The European Central Bank's injection of half a trillion euros into banks has improved market conditions for lenders to bolster capital buffers, the EU's banking watchdog said on Wednesday.
It's important that the banks, supported by these unlimited funds, improve their capital. These two things are two sides of the same coin, European Banking Authority (EBA) Chairman Andrea Enria told a hearing on regulation in the French Senate.
The ECB is set to offer more unlimited, 3-year loans on February 29, helping to ease market worries over funding for now. The EBA has told 31 banks in the EU to lift their core capital ratio to at least 9 percent by the end of June.
The banks have taken our recommendation seriously. The process of recapitalisation is going well, Enria said.
French bank BNP Paribas
Enria was, however, worried about banks no longer lending to companies outside their national market. There is a process of renationalisation, a repatriation of credit and that brings risks. We could see the single market fragmented more than before, he said.
Francois Perol, chief executive of French bank BPCE, confirmed the trend. There is a preference for customers closer to home, he said.
Enria defended EBA's mandate to introduce a single rulebook for all banks across the 27-country EU, a move which worries countries like Britain and Sweden which want freedom to continue applying tougher capital standards locally.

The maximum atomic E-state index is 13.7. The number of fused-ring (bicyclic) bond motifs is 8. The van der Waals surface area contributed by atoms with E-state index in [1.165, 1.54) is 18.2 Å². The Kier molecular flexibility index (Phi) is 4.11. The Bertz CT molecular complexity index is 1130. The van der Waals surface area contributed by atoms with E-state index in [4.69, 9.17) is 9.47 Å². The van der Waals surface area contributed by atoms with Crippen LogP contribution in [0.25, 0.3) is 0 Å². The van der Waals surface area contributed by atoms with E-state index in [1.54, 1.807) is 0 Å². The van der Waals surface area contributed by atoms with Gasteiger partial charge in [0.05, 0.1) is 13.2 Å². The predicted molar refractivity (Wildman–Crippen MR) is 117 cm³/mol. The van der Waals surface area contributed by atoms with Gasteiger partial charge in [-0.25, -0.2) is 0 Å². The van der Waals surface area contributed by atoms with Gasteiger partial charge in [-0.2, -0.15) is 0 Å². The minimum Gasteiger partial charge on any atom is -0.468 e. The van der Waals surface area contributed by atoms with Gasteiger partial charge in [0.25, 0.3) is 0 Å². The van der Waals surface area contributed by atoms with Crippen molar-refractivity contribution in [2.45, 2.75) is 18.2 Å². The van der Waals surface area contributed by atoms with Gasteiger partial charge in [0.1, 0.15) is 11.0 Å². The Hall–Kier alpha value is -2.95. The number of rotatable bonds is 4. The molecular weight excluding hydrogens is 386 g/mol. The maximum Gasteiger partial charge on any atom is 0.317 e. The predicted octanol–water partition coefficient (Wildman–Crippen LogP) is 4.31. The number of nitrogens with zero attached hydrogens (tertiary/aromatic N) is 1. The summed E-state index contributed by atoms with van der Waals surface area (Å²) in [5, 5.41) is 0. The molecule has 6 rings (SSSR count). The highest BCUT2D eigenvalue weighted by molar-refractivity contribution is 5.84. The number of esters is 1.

Many authorities have some doubts over the concept of the single rulebook in Europe, Enria said.
But EBA found that applying four different methods used across the EU for calculating core capital ratios for the same bank arrived a wide range of ratios, between 7 and 10 percent.
We must have the same rules, but with some flexibility, Enria said.
Perol said markets were already forcing lenders to comply now with the tougher Basel III bank capital rules that were not due to take full effect until 2019.
To meet such market expectations, banks must be allowed to widen beyond government bonds and cash the assets Basel III allows in mandatory liquidity buffers, Perol said.
In a veiled swipe at Britain, Daniele Nouy, secretary general of French bank supervisor ACP, also backed a single rulebook.
Nouy said newly virtuous countries may want to have flexibility to impose tougher rules now, but in time could use such leeway to offer local lenders competitive advantages.
The EU bank capital rules already give national supervisors room for discretion, she added.
(Writing by Huw Jones; Editing by Helen Massy-Beresford)